A Recent Returnee To Traditional Judaism Speaks Out: Unrighteous Indignation

Sfasi Teeftach
A Recent Returnee To Traditional Judaism Speaks Out: Unrighteous Indignation
August 26, 2010

I am what one would call a recent returnee to traditional Judaism … a baal teshuva, a ‘newly orthodox’, a ‘born-again Jew,’ or what have you. While becoming more observant has been the most rewarding decision in my life, it has not come without its fair share of challenges—as I’m sure many of you who have incorporated more Yiddishkeit into your lives can relate. I am far from being very learned or very pious (the two often go together in Judaism). However, I wish to share my experiences and hear about yours no matter your affiliation or level of Jewish education. The entire Jewish mashpacha is invited to bring their perspectives to the table. There is a popular saying that proclaims: ‘two Jews, three opinions’ so I’m excited to see how this will turn out.

In this blog I wish to share my insights and observations since adopting a more observant lifestyle and stimulate the much needed dialogue and discussion about issues of concern to the Jewish community here in DC and throughout the world. It is my hope that you the reader will get involved and tell your fellow Jews what you think. All I ask is that you please keep your comments clean and respectful.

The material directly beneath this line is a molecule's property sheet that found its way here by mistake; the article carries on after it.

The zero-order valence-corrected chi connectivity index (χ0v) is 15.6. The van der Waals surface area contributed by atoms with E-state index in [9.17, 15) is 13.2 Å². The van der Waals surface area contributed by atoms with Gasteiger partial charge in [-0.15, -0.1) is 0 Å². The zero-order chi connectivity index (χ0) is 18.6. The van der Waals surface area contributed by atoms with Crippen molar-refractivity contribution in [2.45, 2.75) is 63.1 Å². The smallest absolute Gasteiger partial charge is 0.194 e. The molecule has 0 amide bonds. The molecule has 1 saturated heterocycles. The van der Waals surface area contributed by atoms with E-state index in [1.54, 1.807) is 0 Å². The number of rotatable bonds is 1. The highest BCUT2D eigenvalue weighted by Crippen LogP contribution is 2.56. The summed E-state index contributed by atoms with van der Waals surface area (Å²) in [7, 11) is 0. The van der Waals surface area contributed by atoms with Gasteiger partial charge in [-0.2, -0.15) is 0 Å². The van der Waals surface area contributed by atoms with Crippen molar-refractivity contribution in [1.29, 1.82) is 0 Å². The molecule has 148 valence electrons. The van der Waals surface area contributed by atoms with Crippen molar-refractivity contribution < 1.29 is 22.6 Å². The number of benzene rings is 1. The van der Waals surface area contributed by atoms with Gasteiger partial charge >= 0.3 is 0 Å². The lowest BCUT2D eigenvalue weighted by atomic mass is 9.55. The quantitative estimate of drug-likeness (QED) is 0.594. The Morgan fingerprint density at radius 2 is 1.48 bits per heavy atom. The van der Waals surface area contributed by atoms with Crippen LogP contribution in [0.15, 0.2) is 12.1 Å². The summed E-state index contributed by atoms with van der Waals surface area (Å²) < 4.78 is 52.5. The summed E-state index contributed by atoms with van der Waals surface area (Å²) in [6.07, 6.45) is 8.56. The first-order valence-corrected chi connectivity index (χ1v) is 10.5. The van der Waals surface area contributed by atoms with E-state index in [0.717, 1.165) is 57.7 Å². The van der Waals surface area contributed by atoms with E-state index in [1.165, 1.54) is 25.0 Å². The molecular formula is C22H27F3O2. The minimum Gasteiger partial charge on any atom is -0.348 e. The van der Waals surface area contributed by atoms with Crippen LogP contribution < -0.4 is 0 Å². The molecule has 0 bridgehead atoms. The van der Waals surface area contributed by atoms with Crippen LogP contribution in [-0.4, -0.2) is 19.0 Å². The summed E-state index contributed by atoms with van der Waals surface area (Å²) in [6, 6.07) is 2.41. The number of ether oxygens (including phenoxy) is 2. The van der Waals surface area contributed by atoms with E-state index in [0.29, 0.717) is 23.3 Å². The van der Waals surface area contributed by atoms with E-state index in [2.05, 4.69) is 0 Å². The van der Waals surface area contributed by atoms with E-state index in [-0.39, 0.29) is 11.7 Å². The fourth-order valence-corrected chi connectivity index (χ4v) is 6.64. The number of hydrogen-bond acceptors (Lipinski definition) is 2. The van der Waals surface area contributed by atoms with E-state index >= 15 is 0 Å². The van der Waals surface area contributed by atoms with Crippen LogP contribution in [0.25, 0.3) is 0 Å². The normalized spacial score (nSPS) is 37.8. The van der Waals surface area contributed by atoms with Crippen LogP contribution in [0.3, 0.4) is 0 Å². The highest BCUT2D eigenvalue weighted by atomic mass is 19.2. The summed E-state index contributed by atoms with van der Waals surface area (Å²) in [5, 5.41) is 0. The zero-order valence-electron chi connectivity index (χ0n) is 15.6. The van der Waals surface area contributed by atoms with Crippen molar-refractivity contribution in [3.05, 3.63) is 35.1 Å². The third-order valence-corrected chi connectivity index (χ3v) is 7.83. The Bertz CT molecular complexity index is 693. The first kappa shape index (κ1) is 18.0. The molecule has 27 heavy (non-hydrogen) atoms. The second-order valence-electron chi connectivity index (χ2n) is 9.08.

The first issue I want to address is sinas chinam (groundless hatred) within the Jewish community. The Talmud teaches us that it was for this sin that we lost the Holy Temple. However, we must acknowledge that within the Jewish community there is a diverse tapestry of different levels of religious practice, Jewish education, affiliation, and outlook. We are religious and non-religious, Chassidish and Litvish, modern and insular, Sephardic and Ashkenazi, liberal and conservative, etc. The differences are there and always have been to some degree or another. This is not a bad thing. The key is working with each other despite our differences to promote more harmony within the Jewish community.

Some things to ponder: Do you ever feel stereotyped or looked down upon by other Jews? Do you yourself feel that you may be a little too judgmental or discriminating when it comes to how you view the wider Jewish community? Is Gather the Jews doing a good job of bringing different kinds of Jews together in DC and the DC area? How do we increase in our observance of the mitzvah of “V’havta l’reacha kamocha,” i.e. “Love your neighbor as yourself,”(Vayikra 19:18). How can each of us better promote ahavas Yisroel (love of our fellow Jews)?

We are in the month of Elul, a special time devoted to teshuva (repentance) and introspection. Now is an especially good time to think about these issues as we prepare to start the new year off in a positive way. Please leave a comment and let me know your thoughts!

Sfasi Teeftach is a contributing writer for Gather The Jews.